Ed News, Friday, Nov. 6, 2015 Edition

The ED NEWS

               A Blog with News and Views of Critical Education Issues

        
 
Upcoming Event Reminder: The always timely and informative ALOED Educational Film Series continues on Wed. with a screening of the provocative documentary “Education, Inc.” on the Oxy campus from 6:30 to 9 pm in Mosher 1.  A stimulating panel discussion will follow the viewing.  You don’t want to miss any ALOED event and you certainly don’t want to miss this one.  Light refreshments will be provided by the Oxy Education Department, which is co-sponsoring the screening.  For more information and to RSVP please click here.
 

 
“I would say, then, that you are faced with a future in which education 
is going to be number one amongst the great world industries.” 
― R. Buckminster FullerEducation Automation: Freeing the Scholar to Return to His Studies

Homeschooling Court Case

Do school districts have the right to demand proof that home-schooled children are actually learning?  That is the situation facing the Texas Supreme Court in a case heard on Monday, according to a story in Tuesday’s L.A. Times. “Texas and 10 other states do not require home-schooling parents to register with the school district or state,” it points out, “or provide assessments on their children’s education.  Home-schooled students in Texas don’t have to take standardized tests, learn a specific curriculum or be instructed by certified teachers.  Texas requires only that home-schooling include five subjects: good citizenship, math, reading, spelling and grammar.”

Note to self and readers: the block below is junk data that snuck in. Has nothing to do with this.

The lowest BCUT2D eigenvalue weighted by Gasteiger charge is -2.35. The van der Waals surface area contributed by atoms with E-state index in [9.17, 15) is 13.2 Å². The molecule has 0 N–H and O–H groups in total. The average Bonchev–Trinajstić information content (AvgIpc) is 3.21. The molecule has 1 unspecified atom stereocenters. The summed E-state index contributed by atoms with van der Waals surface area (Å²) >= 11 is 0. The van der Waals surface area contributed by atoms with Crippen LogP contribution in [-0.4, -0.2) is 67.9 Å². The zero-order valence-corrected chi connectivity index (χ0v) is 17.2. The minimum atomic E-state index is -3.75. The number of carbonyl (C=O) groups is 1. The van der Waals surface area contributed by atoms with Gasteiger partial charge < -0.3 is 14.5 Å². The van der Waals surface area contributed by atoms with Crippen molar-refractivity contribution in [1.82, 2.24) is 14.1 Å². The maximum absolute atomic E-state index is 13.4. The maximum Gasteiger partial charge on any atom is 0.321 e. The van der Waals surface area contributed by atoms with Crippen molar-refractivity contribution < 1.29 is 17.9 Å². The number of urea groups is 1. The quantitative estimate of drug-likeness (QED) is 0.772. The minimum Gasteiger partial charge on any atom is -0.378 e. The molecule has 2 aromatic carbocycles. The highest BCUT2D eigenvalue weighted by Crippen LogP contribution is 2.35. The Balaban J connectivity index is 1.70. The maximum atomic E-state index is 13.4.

Charter Schools
What’s the difference between a magnet and a charter school?  Raise your hands if you’d like to answer that one.  OK, Peter Greene, author of the CURMUDGUCATION blog, what have you to say on the subject?  Greene offers a series of 4 hypothetical “conversations”to help illustrate his response.
 
Student Motivation
What really motivates students to work harder?  Is it money?  Rewards handed out at school?  Something else?  THE CONVERSATION website highlights a study out of Vanderbilt University that looked at several ways of motivating students to see what worked the best.  The results may surprise you in that financial incentives did not prove to be the most effective option.  “We found that the students who were offered up to $100 for regular attendance [at a free, afterschool tutoring program] were no more likely to attend sessions than if they were offered nothing at all,”the authors of the study discovered.  ” In other words, money made no difference.  Alternatively, when students received a certificate of recognition for attending tutoring sessions regularly, the differences were dramatic.  The students in the certificate group attended 42.5% more of their allotted tutoring hours than those assigned to the control group.”
 
High School’s Art Collection on Display at the Autry